‘Betrayal’ Fury as UK’s bid for application to fish near the Falklands is SNUBBED

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L: Fishing boat in Falklands R: Boris JohnsonALAMY/PA

SG Fisheries scarcities hundreds of jobs to be created via fishing rights in the Falklands

SG Fisheries chief Rupert Drive wants to create hundreds of jobs by securing the rights to fish in every direction the British overseas territory of South Georgia, near the Falklands.

The quondam Army officer applied for one of six lucrative permits to catch a restaurant girl dubbed “posh cod”.

But governors on the island awarded four of the licences to Norway, one to Chile and one to New Zealand. With the notification and backing of the Foreign Office, they snubbed the only UK application.

Mr Byway someones cup of tea is now going to the High Court in London to seek a judicial review of the resolution he sees as a Government betrayal of a key British industry.

Mr Street said he was stunned his bid was rejected by Foreign Secretary Boris Johnson and the islanders who were furloughed after a month’s occupation during the 1982 Falklands War.

He believes that if he won the four-year dispensation, worth an estimated £100million, he would use it to lead British fishermen out of the doldrums.

Mr Road’s counsel, Lawrence Power, will try to convince James Lewis QC, Chief Neutrality of the Falkland Islands, that the decision-making process was biased and lacked transparency.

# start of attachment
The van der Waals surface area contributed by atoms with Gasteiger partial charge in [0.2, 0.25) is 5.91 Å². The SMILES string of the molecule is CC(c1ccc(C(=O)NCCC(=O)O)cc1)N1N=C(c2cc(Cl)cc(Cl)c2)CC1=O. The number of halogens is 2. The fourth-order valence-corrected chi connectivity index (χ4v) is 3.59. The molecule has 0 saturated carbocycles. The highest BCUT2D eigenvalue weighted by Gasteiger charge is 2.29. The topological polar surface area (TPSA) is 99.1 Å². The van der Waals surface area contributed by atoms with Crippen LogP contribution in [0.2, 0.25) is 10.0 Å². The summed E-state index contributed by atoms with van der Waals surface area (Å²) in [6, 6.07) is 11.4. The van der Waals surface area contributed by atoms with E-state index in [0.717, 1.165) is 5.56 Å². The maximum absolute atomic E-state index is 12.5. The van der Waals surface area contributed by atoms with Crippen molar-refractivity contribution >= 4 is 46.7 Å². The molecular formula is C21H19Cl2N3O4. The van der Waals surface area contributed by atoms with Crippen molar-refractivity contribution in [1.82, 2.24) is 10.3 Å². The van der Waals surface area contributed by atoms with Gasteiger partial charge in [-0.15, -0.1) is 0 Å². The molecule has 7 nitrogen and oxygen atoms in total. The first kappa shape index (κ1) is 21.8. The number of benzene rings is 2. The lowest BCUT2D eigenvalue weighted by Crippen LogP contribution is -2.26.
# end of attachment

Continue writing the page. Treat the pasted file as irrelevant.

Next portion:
Mr In someones bailiwick said: “All I wanted to do is to build a decent business in fishing that is British, pass on pay tax in Britain and the Falklands, and create jobs.

Boris JohnsonPA

Rejected: Boris Johnson declined the bid much to SG Fisheries Rupert Street’s fury

“I submitted a 1,000-page paper with my application for the fishing licence and they rejected me in one page.

«I sorry, we now have Brexit, which we are told is a wonderful opportunity to be in control of our own kismet – yet they say we are still not going to help you.”

A Foreign Office spokesman give the word delivered: “The recent licensing round resulted in three of six licences being furnished to British vessels, each flagged to the UK overseas territory St Helena, certified and operated by a British company.”

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